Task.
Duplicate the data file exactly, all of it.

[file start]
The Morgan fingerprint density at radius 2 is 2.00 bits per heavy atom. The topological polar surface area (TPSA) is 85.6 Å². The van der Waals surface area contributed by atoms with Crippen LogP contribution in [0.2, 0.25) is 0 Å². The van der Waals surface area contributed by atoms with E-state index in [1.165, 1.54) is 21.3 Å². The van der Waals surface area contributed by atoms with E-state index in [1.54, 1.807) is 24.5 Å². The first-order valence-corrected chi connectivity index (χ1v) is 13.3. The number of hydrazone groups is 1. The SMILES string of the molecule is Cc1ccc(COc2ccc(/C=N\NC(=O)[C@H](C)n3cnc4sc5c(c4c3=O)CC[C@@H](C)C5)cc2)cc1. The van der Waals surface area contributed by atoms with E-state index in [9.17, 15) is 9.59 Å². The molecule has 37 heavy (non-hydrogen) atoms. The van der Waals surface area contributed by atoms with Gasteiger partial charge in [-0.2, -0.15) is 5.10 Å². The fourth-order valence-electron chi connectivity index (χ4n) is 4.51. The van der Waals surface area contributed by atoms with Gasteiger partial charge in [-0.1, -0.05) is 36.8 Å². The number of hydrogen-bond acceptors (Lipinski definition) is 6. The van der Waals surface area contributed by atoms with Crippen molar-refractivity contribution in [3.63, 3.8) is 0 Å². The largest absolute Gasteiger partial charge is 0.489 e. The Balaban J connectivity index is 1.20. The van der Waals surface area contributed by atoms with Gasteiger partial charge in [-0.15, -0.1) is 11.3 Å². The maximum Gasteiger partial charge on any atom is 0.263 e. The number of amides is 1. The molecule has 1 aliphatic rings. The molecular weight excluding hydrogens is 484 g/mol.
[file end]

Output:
The Morgan fingerprint density at radius 2 is 2.00 bits per heavy atom. The topological polar surface area (TPSA) is 85.6 Å². The van der Waals surface area contributed by atoms with Crippen LogP contribution in [0.2, 0.25) is 0 Å². The van der Waals surface area contributed by atoms with E-state index in [1.165, 1.54) is 21.3 Å². The van der Waals surface area contributed by atoms with E-state index in [1.54, 1.807) is 24.5 Å². The first-order valence-corrected chi connectivity index (χ1v) is 13.3. The number of hydrazone groups is 1. The SMILES string of the molecule is Cc1ccc(COc2ccc(/C=N\NC(=O)[C@H](C)n3cnc4sc5c(c4c3=O)CC[C@@H](C)C5)cc2)cc1. The van der Waals surface area contributed by atoms with E-state index in [9.17, 15) is 9.59 Å². The molecule has 37 heavy (non-hydrogen) atoms. The van der Waals surface area contributed by atoms with Gasteiger partial charge in [-0.2, -0.15) is 5.10 Å². The fourth-order valence-electron chi connectivity index (χ4n) is 4.51. The van der Waals surface area contributed by atoms with Gasteiger partial charge in [-0.1, -0.05) is 36.8 Å². The number of hydrogen-bond acceptors (Lipinski definition) is 6. The van der Waals surface area contributed by atoms with Crippen molar-refractivity contribution in [3.63, 3.8) is 0 Å². The largest absolute Gasteiger partial charge is 0.489 e. The Balaban J connectivity index is 1.20. The van der Waals surface area contributed by atoms with Gasteiger partial charge in [-0.15, -0.1) is 11.3 Å². The maximum Gasteiger partial charge on any atom is 0.263 e. The number of amides is 1. The molecule has 1 aliphatic rings. The molecular weight excluding hydrogens is 484 g/mol.